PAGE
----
This article originally appeared in the March 2020 edition of Senior Scope. Article and photo by Seth Thomas.
Many of the popular dietary guidelines out there today – like the Mediterranean and DASH diets – call for a reduction in sodium, and that’s because consuming less can help reduce your blood pressure. However, avoiding sodium can be a challenging task given how frequently the ingredient is used to flavor foods.
During a recent presentation at the Dartmouth Council on Aging, Katlynn Ferreira, a registered dietitian with Coastline, prepared a simple chickpea salad that demonstrated that you don’t have to sacrifice flavor when cutting back on sodium.
The American Heart Association recommends a maximum of 2,300 milligrams (mg) of sodium a day, with an ideal limit of 1,500 mg per day. For context, one teaspoon of table salt, which is a combination of sodium chloride and other additives, contains about 2,300 mg of sodium.
By swapping table salt for fresh herbs, dried spices and other ingredients, Ferreira created a low-sodium snack that can easily be modified into a meal.
As she assembled the dish, she offered some general advice for heart-healthy cooking.
Be critical of low-sodium claims:
While perusing the shelves at the grocery store, you will see plenty of marketing buzzwords on food labels. But context is everything.
Ferreira said she recently looked at two brands of organic chicken stock that claimed to be “low-sodium.” Rather than relying on this vague claim on the front of the box, she scanned the Nutrition Facts label for more precise information. Both brands had a similar serving size, but one brand contained more salt per serving than the other.
“Sodium is in so many foods. If you can cut back here and there, it will help a lot,” said Ferreira.
Fiber-rich foods help your heart:
Many of the ingredients in Ferreira’s recipe – chickpeas, cucumbers and even the parsley – contain fiber, which can help lower levels of “bad” cholesterol (LDL).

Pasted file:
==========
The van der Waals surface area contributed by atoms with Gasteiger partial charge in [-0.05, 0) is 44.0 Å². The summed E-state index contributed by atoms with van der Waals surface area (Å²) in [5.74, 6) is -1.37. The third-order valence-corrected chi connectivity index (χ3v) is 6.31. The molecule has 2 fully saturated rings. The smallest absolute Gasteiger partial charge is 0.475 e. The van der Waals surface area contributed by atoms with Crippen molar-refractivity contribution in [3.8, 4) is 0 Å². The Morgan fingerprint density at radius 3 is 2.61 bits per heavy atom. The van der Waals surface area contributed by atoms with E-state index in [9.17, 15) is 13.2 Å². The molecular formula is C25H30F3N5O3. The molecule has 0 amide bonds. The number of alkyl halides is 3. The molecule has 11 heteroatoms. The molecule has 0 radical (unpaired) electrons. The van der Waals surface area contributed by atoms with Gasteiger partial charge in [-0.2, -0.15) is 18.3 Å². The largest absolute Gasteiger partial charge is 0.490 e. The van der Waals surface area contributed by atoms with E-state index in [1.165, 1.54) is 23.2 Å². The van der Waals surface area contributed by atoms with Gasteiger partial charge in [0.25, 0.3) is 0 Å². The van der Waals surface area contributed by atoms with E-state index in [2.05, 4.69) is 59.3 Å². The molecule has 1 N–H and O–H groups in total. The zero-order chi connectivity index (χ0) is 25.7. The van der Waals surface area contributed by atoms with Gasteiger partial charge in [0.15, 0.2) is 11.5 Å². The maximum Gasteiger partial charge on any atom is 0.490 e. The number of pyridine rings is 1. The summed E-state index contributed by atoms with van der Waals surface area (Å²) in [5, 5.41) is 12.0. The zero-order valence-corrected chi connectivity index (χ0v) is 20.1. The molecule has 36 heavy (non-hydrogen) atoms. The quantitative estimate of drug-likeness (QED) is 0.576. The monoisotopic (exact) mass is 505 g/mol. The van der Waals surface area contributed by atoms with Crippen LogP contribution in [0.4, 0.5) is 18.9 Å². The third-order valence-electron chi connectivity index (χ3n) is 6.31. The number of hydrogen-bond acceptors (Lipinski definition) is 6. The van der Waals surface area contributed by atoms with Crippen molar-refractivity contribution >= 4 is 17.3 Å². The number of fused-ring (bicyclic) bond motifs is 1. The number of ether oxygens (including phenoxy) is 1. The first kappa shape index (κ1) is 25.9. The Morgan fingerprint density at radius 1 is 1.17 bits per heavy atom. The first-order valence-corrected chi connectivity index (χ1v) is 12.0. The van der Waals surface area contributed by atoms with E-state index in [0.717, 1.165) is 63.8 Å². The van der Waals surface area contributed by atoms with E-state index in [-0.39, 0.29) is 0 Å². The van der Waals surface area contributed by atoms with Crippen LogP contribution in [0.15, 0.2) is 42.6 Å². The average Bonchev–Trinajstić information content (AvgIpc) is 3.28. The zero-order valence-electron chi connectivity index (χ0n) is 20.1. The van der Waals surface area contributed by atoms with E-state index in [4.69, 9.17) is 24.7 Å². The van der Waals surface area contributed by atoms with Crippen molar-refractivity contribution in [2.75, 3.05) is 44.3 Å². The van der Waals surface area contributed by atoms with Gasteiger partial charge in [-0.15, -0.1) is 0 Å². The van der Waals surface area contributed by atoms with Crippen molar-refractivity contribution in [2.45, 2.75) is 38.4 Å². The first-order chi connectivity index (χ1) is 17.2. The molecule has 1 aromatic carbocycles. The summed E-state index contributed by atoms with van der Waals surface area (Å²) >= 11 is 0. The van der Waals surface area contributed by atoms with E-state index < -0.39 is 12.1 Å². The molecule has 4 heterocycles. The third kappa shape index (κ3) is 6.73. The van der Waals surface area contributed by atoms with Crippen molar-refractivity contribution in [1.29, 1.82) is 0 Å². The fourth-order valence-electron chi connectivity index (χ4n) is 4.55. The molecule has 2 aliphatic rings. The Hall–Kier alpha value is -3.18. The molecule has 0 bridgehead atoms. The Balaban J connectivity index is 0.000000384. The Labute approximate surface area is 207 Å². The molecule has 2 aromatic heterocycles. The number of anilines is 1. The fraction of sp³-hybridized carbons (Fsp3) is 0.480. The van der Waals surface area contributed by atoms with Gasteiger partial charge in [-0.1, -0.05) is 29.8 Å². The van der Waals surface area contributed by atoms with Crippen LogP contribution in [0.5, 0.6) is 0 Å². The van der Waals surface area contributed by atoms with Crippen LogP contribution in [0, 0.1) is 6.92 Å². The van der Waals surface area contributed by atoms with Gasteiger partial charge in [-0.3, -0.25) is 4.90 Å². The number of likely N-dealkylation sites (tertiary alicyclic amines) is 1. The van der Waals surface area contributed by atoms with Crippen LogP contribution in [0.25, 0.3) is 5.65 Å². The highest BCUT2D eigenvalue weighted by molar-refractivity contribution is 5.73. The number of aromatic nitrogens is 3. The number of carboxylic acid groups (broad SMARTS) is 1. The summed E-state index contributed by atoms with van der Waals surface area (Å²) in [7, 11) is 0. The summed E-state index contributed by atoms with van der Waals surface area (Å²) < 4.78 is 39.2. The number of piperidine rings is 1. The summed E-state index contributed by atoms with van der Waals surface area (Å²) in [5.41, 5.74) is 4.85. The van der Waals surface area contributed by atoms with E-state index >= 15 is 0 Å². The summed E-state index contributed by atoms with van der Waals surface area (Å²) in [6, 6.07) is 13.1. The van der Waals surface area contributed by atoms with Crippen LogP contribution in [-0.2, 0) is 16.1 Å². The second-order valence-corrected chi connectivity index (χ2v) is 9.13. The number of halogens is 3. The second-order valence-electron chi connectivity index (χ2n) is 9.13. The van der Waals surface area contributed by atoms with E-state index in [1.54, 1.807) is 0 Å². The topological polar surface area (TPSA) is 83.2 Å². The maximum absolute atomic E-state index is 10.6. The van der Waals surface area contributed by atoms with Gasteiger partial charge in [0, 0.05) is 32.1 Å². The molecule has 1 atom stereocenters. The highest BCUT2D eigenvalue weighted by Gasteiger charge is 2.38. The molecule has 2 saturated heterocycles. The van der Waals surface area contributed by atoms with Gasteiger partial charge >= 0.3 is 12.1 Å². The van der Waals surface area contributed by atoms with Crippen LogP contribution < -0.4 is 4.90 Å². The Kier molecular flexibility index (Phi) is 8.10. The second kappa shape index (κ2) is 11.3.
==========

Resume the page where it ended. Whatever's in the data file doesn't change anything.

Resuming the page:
Eating a fiber-rich diet also helps you feel fuller on fewer calories, which can help control weight gain. You can add more fiber to your diet by selecting whole-grain options at the grocery store and incorporating more fruits and vegetables into your favorite recipes.
That goes for the chickpea salad, too. Ferriera’s chickpea salad recipe (available at the end of this article) can become a base for other ingredients, such as cherry tomatoes, broccoli, celery, different kinds of beans or tuna. But, be mindful of adding ingredients high in salt.
Herbs add flavor without salt:
Herbs can do more than garnish your plate. The chickpea salad was flavorful, and that had a lot to do with fresh, chopped parsley.
“Cooking with fresh herbs can help us get rid of the salt shaker when we’re cooking,” said Ferreira. “Instead of seasoning foods with salt, or a seasoning packet that may be high in salt, you can flavor foods with herbs.”
If eliminating salt completely proves too difficult, you can incorporate some salt into a dish through other ingredients that provide other nutrients. For instance, the chickpea salad Ferreira prepared had a sprinkling of feta cheese. But a little goes a long way.
2 (15 ounce) cans of low-sodium chickpeas
1 small red onion, diced
1 cup cucumber, diced
½ cup thinly sliced scallions
1 cup fresh chopped parsley
1 ½ tablespoons olive oil
2 tablespoons of lemon juice
1 teaspoon garlic powder
A sprinkling of feta cheese
- Drain and rinse chickpeas and place in a large bowl
- Add red onion, scallions, cucumbers, parsley, olive oil, and lemon juice, then mix.
- Season with garlic powder, salt and pepper. Add other ingredients, like feta, to taste.